For Russell Blevins, retirement has brought more time to tend his land in western North Carolina, and that’s good news for the Golden-winged Warblers that share the property with him.
The project that brought the birds began years ago, when Blevins purchased several adjacent parcels in Yancey and Madison counties. Blevins had retired from a career in natural resources but, like so many others seem to do, he took on a new challenge in his spare time, working to shape the wildlife habitat on his new land.
The beautiful setting proved to be a prime location for the declining Golden-winged Warbler. When I met with Blevins to survey his land for birds in May, we found not one but two male Golden-winged Warblers enthusiastically singing for territories!
Owning and operating his own tractor, Blevins had created several old field habitat pockets in perfect forest succession by mowing every other year or so–just enough to keep the woody stems of young trees, shrubs and flowering plants like blackberry at bay, but not too much as to eliminate the fresh ground vegetation like goldenrod. To top it off, there were some lush patchy willow trees in wetland seeps that made the warblers feel right at home.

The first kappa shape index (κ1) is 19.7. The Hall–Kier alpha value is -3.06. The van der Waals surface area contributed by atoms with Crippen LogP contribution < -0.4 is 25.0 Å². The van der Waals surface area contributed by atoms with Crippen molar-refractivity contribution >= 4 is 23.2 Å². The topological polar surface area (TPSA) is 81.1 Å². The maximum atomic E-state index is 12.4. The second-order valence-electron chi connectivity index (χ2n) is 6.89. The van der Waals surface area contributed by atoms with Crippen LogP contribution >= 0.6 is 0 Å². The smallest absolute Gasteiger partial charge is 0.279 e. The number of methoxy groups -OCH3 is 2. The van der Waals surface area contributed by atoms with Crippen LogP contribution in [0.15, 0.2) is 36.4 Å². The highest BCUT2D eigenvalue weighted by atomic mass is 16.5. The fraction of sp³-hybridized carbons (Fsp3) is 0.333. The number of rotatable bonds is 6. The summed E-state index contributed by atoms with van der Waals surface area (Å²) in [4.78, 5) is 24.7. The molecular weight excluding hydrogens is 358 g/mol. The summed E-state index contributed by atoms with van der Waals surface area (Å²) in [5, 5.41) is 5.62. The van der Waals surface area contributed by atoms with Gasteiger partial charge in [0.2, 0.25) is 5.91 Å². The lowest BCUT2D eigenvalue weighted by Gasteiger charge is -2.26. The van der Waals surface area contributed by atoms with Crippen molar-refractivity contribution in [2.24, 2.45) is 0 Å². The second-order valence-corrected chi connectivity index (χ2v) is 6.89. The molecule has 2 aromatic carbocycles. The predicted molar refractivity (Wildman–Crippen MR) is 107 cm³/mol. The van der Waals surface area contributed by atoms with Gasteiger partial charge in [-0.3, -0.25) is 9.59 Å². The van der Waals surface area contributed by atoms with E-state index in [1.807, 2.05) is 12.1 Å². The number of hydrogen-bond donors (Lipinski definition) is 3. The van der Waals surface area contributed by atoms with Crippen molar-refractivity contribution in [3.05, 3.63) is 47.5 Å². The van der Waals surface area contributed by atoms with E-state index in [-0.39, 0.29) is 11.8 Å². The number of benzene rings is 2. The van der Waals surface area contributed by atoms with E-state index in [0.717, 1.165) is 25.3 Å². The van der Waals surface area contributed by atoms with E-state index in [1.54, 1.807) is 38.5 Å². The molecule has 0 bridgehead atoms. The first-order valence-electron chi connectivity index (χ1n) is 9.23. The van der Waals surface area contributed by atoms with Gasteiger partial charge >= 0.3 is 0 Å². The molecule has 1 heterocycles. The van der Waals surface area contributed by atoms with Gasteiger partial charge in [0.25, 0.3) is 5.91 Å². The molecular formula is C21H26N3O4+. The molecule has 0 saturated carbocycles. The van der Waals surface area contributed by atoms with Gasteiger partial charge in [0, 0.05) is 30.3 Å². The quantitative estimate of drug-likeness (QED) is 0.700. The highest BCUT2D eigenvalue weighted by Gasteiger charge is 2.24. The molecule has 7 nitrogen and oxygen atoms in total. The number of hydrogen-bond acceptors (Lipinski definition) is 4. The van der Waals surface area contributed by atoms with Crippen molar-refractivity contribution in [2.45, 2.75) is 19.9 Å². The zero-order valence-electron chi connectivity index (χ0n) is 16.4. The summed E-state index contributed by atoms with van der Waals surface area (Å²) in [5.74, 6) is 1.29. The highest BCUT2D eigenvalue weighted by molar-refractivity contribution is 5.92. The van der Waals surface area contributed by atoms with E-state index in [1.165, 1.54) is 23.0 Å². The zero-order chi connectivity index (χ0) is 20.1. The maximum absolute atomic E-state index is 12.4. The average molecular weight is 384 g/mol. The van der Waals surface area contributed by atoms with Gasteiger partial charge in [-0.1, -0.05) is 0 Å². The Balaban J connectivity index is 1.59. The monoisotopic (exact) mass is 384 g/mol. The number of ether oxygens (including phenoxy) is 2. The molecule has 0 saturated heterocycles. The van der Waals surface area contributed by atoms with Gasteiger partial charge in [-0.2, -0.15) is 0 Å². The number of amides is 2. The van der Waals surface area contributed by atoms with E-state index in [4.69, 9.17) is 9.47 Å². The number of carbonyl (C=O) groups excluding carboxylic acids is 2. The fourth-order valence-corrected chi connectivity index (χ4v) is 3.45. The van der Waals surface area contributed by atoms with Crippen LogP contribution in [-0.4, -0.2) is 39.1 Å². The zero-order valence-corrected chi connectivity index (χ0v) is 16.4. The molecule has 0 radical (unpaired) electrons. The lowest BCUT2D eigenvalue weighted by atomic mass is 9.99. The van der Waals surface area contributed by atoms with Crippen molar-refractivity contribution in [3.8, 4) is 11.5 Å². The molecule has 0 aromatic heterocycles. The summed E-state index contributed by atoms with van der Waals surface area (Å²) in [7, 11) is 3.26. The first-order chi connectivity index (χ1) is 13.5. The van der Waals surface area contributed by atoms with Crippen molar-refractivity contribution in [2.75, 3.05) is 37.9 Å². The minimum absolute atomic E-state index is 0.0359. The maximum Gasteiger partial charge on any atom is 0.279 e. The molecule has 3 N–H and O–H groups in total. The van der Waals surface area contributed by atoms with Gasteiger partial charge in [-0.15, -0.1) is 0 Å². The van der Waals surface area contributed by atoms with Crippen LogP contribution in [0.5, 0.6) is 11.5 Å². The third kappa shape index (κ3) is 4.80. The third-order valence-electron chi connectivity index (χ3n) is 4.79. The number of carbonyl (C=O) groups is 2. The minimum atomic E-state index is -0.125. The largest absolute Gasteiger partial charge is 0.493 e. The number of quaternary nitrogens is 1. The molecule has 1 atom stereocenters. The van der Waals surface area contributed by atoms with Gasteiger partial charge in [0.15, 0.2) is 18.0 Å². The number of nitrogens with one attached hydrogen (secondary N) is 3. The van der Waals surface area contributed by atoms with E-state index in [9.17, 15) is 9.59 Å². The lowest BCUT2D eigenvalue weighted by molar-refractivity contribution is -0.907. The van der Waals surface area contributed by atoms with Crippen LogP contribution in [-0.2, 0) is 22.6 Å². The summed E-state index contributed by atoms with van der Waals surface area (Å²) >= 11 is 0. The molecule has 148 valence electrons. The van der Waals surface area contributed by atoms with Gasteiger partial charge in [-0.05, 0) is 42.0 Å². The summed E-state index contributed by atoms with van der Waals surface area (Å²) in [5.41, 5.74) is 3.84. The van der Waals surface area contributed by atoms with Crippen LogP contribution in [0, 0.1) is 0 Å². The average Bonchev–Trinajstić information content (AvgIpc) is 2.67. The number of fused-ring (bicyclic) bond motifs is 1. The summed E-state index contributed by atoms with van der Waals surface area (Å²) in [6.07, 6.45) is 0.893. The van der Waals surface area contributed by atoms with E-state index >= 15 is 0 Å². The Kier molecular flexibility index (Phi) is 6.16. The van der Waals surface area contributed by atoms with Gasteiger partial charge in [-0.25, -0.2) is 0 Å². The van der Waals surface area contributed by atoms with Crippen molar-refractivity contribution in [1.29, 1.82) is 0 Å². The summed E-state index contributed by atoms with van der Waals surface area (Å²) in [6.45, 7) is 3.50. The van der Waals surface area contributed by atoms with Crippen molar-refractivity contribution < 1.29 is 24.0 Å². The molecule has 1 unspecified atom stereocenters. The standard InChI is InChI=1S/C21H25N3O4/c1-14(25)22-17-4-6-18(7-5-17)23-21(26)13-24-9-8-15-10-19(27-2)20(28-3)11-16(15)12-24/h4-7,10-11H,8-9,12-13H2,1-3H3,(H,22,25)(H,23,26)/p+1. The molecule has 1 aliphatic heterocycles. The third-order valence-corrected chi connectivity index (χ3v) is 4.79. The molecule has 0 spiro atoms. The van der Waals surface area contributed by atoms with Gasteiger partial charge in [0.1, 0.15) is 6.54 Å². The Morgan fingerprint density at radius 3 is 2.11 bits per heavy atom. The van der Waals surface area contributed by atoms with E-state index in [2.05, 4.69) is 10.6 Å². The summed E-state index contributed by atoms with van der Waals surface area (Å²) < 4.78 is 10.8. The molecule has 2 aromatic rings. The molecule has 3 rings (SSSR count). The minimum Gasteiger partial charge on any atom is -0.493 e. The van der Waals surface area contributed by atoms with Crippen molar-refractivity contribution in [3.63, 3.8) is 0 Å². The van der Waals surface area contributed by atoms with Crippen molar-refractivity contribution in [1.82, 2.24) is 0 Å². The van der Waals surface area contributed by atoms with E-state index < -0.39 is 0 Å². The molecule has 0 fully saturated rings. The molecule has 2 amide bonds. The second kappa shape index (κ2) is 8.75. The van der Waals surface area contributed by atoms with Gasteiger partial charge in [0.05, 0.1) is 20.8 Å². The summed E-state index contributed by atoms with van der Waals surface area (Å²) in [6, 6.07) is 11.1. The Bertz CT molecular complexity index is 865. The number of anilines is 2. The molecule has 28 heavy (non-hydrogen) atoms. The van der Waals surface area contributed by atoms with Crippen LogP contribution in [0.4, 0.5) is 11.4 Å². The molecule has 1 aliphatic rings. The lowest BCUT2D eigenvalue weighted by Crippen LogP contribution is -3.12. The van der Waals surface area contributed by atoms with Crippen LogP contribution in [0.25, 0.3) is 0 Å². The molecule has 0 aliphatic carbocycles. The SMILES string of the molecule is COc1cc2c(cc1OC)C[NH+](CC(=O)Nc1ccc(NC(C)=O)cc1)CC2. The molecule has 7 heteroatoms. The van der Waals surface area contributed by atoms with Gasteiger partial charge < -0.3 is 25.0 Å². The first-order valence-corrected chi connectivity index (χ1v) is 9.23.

A morning’s survey revealed about 30 species of songbirds at Blevins’ place but it was the Golden-winged Warblers that stole the show. “Yes I am proud of my birds, especially my Golden-winged Warblers,” Blevins said.
Join us in congratulating Russell Blevins for being a part of our network of landowners who make it their goal to help land work for both birds and people!
Aimee Tomcho, conservation biologist, joined the Audubon North Carolina staff in 2013.